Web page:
As I noted to a Fug National on our Facebook page (you should like us!), I sat down to this thinking, how the dickens are they going to jam like 800 pages of plot into 86 minutes? The answer: fast and furiously, and with way more war shoved in here than in previous installments. (Also, shout-out to whoever edited the PREVIOUSLY ON WAR & PEACE, for including a line of Natasha’s Dad grousing, “we’re at war!…AGAIN.” I laughed.)
Er, lots of spoilers to follow, obviously:
ANATOLE: Remember how Andrei decided he was gonna have to murder Anatole to make up for how Anatole tried to seduce his lady? Well, Napoleon takes care of this for him, because Andrei and Anatole end up on pallets next to each other in the battlefield hospital tent because Andrei decided to let a bomb explode on him (because of his OVERWHELMING SADS) and Anatole had his leg sawed off without benefit of anesthesia. Andrei is like, “eh, close enough” and, ergo, they make up. (Also, Andrei is having a spiritual awakening about the universe, which makes him more generous of spirit.)
ANDREI: Intentionally gets himself exploded, and winds up billeted with Natasha’s family as he slowly, elegantly, beautifully dies. Before he does, they both beg forgiveness of one another for all their various missteps in the Question of the Anatole Affair, and it’s quite romantic and sad.
MOSCOW (the city): Has some real BIG problems; rebounds pretty well, considering.
NAPOLEON: Gets to monologue, like, a lot. Feels thwarted by Russian weather. Massages no ears.
PIERRE: Witnesses the horrors of war; decides he need to assassinate Napoleon, but doesn’t get around to it; saves a child from a burning building; has a variety of issues with the French army, including nearly getting executed by a firing squad; hangs out in a prison for a while where he learns Stuff About Life from a Wise Fellow Prisoner; is very cold as a prisoner of war being moved around in snow, and finally is excitingly rescued by Dolokhov and Denisov; has an emotional reunion with a potato; eventually gets to marry Natasha, and have many many babies, which is ABSOLUTELY for the best for both of them.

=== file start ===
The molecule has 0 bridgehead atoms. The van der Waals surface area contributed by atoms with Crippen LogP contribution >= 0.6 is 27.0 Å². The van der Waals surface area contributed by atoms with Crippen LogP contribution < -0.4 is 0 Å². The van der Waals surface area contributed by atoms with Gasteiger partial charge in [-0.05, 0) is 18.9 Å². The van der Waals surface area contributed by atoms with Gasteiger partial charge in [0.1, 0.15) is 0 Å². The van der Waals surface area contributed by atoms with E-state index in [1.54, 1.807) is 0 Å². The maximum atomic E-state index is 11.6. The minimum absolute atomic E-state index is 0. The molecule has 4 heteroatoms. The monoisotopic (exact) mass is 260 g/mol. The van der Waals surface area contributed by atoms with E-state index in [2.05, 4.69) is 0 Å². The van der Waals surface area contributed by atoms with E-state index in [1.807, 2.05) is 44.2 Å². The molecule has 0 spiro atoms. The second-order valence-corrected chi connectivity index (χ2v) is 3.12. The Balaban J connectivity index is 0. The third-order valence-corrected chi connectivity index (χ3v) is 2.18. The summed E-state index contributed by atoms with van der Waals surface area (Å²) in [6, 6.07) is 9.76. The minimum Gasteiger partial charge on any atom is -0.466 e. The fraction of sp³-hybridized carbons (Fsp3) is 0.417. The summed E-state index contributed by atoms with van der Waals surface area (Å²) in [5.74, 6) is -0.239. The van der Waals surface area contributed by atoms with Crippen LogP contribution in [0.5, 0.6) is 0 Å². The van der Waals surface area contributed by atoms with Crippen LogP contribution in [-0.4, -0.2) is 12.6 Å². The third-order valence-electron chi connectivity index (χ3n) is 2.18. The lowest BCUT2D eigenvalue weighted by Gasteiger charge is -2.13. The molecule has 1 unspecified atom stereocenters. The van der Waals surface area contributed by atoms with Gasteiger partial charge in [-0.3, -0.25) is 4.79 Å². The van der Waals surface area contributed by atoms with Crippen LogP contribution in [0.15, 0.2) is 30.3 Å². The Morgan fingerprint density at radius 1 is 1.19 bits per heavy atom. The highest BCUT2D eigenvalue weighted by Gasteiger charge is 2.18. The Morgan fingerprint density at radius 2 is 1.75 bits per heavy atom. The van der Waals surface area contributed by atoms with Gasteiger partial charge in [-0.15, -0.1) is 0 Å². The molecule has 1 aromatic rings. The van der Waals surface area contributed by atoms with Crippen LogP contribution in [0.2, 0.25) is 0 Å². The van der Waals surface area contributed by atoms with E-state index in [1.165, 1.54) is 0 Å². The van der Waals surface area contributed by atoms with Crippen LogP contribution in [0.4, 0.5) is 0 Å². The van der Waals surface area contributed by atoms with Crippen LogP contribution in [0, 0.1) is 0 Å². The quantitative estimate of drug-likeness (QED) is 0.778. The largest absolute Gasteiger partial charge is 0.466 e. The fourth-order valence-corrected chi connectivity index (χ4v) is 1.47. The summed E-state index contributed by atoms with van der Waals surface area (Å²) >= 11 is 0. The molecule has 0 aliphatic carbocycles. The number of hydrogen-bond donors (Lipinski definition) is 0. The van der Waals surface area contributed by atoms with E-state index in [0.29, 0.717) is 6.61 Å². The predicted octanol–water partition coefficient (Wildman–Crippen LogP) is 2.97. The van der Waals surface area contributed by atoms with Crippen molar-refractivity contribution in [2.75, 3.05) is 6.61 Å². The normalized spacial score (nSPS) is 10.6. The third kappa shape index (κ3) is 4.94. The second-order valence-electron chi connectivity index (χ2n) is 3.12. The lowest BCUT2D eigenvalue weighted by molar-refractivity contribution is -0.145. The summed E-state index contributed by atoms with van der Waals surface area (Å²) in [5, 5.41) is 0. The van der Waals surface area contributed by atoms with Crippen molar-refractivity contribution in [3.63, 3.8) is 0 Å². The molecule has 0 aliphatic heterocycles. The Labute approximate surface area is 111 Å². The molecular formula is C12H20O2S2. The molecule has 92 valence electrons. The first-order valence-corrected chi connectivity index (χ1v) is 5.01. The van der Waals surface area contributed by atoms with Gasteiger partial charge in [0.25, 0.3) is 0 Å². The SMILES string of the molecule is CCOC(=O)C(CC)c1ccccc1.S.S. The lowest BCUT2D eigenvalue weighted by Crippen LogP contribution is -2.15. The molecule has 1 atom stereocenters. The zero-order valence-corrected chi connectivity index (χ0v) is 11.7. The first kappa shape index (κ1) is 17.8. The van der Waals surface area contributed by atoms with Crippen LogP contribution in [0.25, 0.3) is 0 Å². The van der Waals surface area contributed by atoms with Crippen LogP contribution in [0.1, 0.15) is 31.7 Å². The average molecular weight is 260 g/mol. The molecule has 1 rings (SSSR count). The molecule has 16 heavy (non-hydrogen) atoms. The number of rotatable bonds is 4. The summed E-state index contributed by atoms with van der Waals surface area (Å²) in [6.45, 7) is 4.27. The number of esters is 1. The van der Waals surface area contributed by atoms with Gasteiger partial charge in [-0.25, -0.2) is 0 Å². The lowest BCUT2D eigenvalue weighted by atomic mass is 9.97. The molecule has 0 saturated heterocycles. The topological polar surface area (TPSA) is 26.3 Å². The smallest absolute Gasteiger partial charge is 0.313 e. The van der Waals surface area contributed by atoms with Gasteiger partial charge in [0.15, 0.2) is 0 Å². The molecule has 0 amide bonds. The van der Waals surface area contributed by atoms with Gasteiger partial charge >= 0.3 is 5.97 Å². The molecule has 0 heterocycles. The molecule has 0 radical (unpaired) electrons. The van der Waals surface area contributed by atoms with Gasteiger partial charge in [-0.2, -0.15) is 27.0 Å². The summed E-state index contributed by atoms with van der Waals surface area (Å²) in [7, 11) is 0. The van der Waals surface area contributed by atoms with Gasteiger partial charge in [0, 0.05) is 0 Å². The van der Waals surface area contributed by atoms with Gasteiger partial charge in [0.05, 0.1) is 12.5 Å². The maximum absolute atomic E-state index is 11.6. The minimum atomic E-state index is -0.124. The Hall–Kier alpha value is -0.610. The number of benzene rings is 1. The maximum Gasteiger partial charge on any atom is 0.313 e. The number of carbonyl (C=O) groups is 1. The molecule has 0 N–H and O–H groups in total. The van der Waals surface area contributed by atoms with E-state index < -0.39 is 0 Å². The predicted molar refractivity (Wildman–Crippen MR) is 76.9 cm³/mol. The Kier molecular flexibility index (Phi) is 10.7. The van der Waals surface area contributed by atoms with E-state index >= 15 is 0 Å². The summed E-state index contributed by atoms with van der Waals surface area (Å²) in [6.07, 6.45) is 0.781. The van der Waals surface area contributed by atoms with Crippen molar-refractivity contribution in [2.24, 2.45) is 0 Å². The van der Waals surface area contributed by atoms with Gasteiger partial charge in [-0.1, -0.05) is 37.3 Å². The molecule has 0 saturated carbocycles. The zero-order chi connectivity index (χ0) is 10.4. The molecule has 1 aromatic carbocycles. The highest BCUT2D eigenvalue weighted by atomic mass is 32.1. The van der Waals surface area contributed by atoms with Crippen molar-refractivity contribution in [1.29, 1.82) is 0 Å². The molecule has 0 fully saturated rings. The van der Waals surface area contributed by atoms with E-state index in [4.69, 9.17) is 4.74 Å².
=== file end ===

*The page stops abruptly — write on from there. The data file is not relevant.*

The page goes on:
NATASHA: Kindly opens the Rostov house to wounded soldiers, tries to talk her hoarder mother into leaving some of ALL OF THEIR STUFF behind; is devastated by Andrei’s loss; her dad AND her little brother die (the latter quite bravely; the former, I did not recognize in his casket without his usual funky hat); and, finally, she rebounds nicely with Pierre, who will be extremely kind to her for the rest of their lives.
HELENE: Is, of course, punished for her carnal sins. She tries to reach Pierre so that he can lie and say they never consummated her marriage, so she can marry the father of her unborn child. He, of course, is out of pocket due to…the above. She is thus SHUNNED BY POLITE SOCIETY, after which she tries to induce a miscarriage, and then of course she dies after taking the drugs. I have NO IDEA if her brother/lover Anatole also dies, or if he’s wandering around Russia with one leg now, or what.
NIKOLAI: Is writing to Sonya to break up with her so he can marry Marya (whom he loves AND who is CONVENIENTLY rich, although he has some moments of Stubborn Masculine Pride about this) when Sonya writes to HIM to tell him to do just that so that he can save his ruined family. (She passive-aggressively notes that she’ll love him forever, but ALSO tells him she never really thought they’d get married anyway, and notes that she’s “used to” being self-sacrificing. Poor Sonya.) He also gets a very happy ending.
SONYA: GETS NOTHING but I guess isn’t turned out into the street?